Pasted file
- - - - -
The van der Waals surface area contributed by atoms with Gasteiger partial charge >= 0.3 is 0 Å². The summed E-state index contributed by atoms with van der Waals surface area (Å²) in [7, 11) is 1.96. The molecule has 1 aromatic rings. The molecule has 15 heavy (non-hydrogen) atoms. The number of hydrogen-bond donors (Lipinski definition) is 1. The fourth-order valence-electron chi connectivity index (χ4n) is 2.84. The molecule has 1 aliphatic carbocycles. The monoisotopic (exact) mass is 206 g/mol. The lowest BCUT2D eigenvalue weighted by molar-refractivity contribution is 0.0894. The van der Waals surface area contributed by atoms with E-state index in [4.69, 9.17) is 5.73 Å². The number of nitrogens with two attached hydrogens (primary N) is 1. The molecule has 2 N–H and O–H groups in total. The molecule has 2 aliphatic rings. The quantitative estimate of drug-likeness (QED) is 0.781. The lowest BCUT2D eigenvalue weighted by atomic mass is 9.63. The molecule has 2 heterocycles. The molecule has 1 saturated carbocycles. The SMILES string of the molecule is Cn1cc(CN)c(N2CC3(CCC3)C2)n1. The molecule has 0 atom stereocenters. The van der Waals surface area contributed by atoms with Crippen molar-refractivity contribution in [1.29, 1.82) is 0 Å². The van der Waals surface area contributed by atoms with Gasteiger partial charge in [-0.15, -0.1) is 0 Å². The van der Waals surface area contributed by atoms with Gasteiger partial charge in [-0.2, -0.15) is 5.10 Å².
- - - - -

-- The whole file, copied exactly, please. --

The van der Waals surface area contributed by atoms with Gasteiger partial charge >= 0.3 is 0 Å². The summed E-state index contributed by atoms with van der Waals surface area (Å²) in [7, 11) is 1.96. The molecule has 1 aromatic rings. The molecule has 15 heavy (non-hydrogen) atoms. The number of hydrogen-bond donors (Lipinski definition) is 1. The fourth-order valence-electron chi connectivity index (χ4n) is 2.84. The molecule has 1 aliphatic carbocycles. The monoisotopic (exact) mass is 206 g/mol. The lowest BCUT2D eigenvalue weighted by molar-refractivity contribution is 0.0894. The van der Waals surface area contributed by atoms with E-state index in [4.69, 9.17) is 5.73 Å². The number of nitrogens with two attached hydrogens (primary N) is 1. The molecule has 2 N–H and O–H groups in total. The molecule has 2 aliphatic rings. The quantitative estimate of drug-likeness (QED) is 0.781. The lowest BCUT2D eigenvalue weighted by atomic mass is 9.63. The molecule has 2 heterocycles. The molecule has 1 saturated carbocycles. The SMILES string of the molecule is Cn1cc(CN)c(N2CC3(CCC3)C2)n1. The molecule has 0 atom stereocenters. The van der Waals surface area contributed by atoms with Crippen molar-refractivity contribution in [1.29, 1.82) is 0 Å². The van der Waals surface area contributed by atoms with Gasteiger partial charge in [-0.15, -0.1) is 0 Å². The van der Waals surface area contributed by atoms with Gasteiger partial charge in [-0.2, -0.15) is 5.10 Å².